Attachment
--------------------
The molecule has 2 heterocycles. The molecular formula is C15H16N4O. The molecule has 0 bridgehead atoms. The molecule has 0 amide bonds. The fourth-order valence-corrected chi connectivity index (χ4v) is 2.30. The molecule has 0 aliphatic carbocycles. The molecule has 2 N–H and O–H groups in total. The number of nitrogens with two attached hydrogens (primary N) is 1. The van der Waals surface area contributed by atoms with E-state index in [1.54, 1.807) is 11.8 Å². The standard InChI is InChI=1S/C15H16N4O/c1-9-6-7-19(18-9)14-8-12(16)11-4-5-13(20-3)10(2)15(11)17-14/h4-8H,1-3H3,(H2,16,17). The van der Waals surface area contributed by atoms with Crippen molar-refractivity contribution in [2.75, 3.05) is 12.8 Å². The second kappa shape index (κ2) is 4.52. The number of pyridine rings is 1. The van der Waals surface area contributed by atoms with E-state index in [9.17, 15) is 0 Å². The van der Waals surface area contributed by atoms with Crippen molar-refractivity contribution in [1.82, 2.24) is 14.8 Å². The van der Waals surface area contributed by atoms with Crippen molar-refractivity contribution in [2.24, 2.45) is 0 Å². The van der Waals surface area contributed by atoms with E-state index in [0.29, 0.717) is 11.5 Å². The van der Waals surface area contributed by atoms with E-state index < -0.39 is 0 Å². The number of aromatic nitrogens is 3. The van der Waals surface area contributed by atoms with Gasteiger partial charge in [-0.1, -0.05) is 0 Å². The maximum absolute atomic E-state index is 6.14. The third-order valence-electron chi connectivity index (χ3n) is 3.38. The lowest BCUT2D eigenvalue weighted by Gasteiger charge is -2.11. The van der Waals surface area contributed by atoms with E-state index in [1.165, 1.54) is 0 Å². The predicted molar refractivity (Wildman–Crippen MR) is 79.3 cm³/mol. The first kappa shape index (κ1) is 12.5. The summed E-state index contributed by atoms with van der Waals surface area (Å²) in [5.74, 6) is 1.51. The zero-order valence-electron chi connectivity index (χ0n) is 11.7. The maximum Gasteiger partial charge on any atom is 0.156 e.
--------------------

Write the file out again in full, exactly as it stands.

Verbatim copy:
The molecule has 2 heterocycles. The molecular formula is C15H16N4O. The molecule has 0 bridgehead atoms. The molecule has 0 amide bonds. The fourth-order valence-corrected chi connectivity index (χ4v) is 2.30. The molecule has 0 aliphatic carbocycles. The molecule has 2 N–H and O–H groups in total. The number of nitrogens with two attached hydrogens (primary N) is 1. The van der Waals surface area contributed by atoms with E-state index in [1.54, 1.807) is 11.8 Å². The standard InChI is InChI=1S/C15H16N4O/c1-9-6-7-19(18-9)14-8-12(16)11-4-5-13(20-3)10(2)15(11)17-14/h4-8H,1-3H3,(H2,16,17). The van der Waals surface area contributed by atoms with Crippen molar-refractivity contribution in [2.75, 3.05) is 12.8 Å². The second kappa shape index (κ2) is 4.52. The number of pyridine rings is 1. The van der Waals surface area contributed by atoms with E-state index in [9.17, 15) is 0 Å². The van der Waals surface area contributed by atoms with Crippen molar-refractivity contribution in [1.82, 2.24) is 14.8 Å². The van der Waals surface area contributed by atoms with Crippen molar-refractivity contribution in [2.24, 2.45) is 0 Å². The van der Waals surface area contributed by atoms with E-state index in [0.29, 0.717) is 11.5 Å². The van der Waals surface area contributed by atoms with E-state index < -0.39 is 0 Å². The number of aromatic nitrogens is 3. The van der Waals surface area contributed by atoms with Gasteiger partial charge in [-0.1, -0.05) is 0 Å². The maximum absolute atomic E-state index is 6.14. The third-order valence-electron chi connectivity index (χ3n) is 3.38. The lowest BCUT2D eigenvalue weighted by Gasteiger charge is -2.11. The van der Waals surface area contributed by atoms with E-state index in [1.165, 1.54) is 0 Å². The predicted molar refractivity (Wildman–Crippen MR) is 79.3 cm³/mol. The first kappa shape index (κ1) is 12.5. The summed E-state index contributed by atoms with van der Waals surface area (Å²) in [5.74, 6) is 1.51. The zero-order valence-electron chi connectivity index (χ0n) is 11.7. The maximum Gasteiger partial charge on any atom is 0.156 e.